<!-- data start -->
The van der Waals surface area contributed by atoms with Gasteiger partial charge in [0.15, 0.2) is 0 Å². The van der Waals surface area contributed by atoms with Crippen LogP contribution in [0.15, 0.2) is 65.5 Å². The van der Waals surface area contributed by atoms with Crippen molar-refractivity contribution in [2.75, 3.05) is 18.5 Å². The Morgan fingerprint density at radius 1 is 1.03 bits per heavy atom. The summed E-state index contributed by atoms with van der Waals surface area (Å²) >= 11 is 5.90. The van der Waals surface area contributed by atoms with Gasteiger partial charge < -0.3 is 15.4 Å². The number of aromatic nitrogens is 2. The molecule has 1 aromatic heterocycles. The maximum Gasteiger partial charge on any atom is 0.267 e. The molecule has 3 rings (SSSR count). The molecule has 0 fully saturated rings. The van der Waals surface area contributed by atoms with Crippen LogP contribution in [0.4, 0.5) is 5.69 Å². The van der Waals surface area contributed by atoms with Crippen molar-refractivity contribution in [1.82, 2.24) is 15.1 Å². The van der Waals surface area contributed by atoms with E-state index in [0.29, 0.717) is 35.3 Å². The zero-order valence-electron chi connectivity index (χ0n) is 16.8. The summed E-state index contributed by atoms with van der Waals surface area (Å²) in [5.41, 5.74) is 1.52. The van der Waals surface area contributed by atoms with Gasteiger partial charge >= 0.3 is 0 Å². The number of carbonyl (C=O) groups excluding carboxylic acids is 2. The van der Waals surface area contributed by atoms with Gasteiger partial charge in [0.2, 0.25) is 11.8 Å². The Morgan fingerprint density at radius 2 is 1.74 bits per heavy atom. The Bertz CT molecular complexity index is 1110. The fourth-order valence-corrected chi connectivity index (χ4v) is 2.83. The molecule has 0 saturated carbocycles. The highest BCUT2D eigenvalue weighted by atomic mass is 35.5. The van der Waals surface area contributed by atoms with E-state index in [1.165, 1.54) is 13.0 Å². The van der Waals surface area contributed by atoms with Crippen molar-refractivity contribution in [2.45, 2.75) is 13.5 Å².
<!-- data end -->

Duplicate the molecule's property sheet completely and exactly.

The van der Waals surface area contributed by atoms with Gasteiger partial charge in [0.15, 0.2) is 0 Å². The van der Waals surface area contributed by atoms with Crippen LogP contribution in [0.15, 0.2) is 65.5 Å². The van der Waals surface area contributed by atoms with Crippen molar-refractivity contribution in [2.75, 3.05) is 18.5 Å². The Morgan fingerprint density at radius 1 is 1.03 bits per heavy atom. The summed E-state index contributed by atoms with van der Waals surface area (Å²) >= 11 is 5.90. The van der Waals surface area contributed by atoms with Gasteiger partial charge < -0.3 is 15.4 Å². The number of aromatic nitrogens is 2. The molecule has 1 aromatic heterocycles. The maximum Gasteiger partial charge on any atom is 0.267 e. The molecule has 3 rings (SSSR count). The molecule has 0 fully saturated rings. The van der Waals surface area contributed by atoms with Crippen LogP contribution in [0.4, 0.5) is 5.69 Å². The van der Waals surface area contributed by atoms with Crippen molar-refractivity contribution in [1.82, 2.24) is 15.1 Å². The van der Waals surface area contributed by atoms with E-state index in [0.29, 0.717) is 35.3 Å². The zero-order valence-electron chi connectivity index (χ0n) is 16.8. The summed E-state index contributed by atoms with van der Waals surface area (Å²) in [5.41, 5.74) is 1.52. The van der Waals surface area contributed by atoms with Gasteiger partial charge >= 0.3 is 0 Å². The number of carbonyl (C=O) groups excluding carboxylic acids is 2. The van der Waals surface area contributed by atoms with Gasteiger partial charge in [0.2, 0.25) is 11.8 Å². The Morgan fingerprint density at radius 2 is 1.74 bits per heavy atom. The Bertz CT molecular complexity index is 1110. The fourth-order valence-corrected chi connectivity index (χ4v) is 2.83. The molecule has 0 saturated carbocycles. The highest BCUT2D eigenvalue weighted by atomic mass is 35.5. The van der Waals surface area contributed by atoms with E-state index in [1.165, 1.54) is 13.0 Å². The van der Waals surface area contributed by atoms with Crippen molar-refractivity contribution in [2.45, 2.75) is 13.5 Å².